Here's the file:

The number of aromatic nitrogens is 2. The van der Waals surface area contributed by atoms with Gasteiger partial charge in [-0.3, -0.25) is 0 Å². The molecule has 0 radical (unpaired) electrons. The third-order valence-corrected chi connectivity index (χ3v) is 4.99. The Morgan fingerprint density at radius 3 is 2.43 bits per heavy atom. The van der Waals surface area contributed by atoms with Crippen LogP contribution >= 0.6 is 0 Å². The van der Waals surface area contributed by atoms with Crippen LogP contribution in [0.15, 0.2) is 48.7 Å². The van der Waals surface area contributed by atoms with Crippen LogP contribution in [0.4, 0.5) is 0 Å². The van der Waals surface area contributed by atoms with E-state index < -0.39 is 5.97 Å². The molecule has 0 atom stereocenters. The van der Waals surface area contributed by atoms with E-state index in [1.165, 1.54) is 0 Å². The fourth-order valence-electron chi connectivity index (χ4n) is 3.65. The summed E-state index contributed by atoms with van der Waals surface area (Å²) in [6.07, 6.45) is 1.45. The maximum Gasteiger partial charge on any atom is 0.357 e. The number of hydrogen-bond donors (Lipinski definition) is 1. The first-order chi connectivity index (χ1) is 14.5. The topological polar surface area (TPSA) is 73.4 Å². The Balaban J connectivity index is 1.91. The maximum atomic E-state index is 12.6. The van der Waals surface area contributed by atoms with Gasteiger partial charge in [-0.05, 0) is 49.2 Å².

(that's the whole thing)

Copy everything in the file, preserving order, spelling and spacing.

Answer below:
The number of aromatic nitrogens is 2. The van der Waals surface area contributed by atoms with Gasteiger partial charge in [-0.3, -0.25) is 0 Å². The molecule has 0 radical (unpaired) electrons. The third-order valence-corrected chi connectivity index (χ3v) is 4.99. The Morgan fingerprint density at radius 3 is 2.43 bits per heavy atom. The van der Waals surface area contributed by atoms with Crippen LogP contribution >= 0.6 is 0 Å². The van der Waals surface area contributed by atoms with Crippen LogP contribution in [0.15, 0.2) is 48.7 Å². The van der Waals surface area contributed by atoms with Crippen LogP contribution in [0.4, 0.5) is 0 Å². The van der Waals surface area contributed by atoms with E-state index < -0.39 is 5.97 Å². The molecule has 0 atom stereocenters. The van der Waals surface area contributed by atoms with E-state index in [1.165, 1.54) is 0 Å². The fourth-order valence-electron chi connectivity index (χ4n) is 3.65. The summed E-state index contributed by atoms with van der Waals surface area (Å²) in [6.07, 6.45) is 1.45. The maximum Gasteiger partial charge on any atom is 0.357 e. The number of hydrogen-bond donors (Lipinski definition) is 1. The first-order chi connectivity index (χ1) is 14.5. The topological polar surface area (TPSA) is 73.4 Å². The Balaban J connectivity index is 1.91. The maximum atomic E-state index is 12.6. The van der Waals surface area contributed by atoms with Gasteiger partial charge in [-0.05, 0) is 49.2 Å².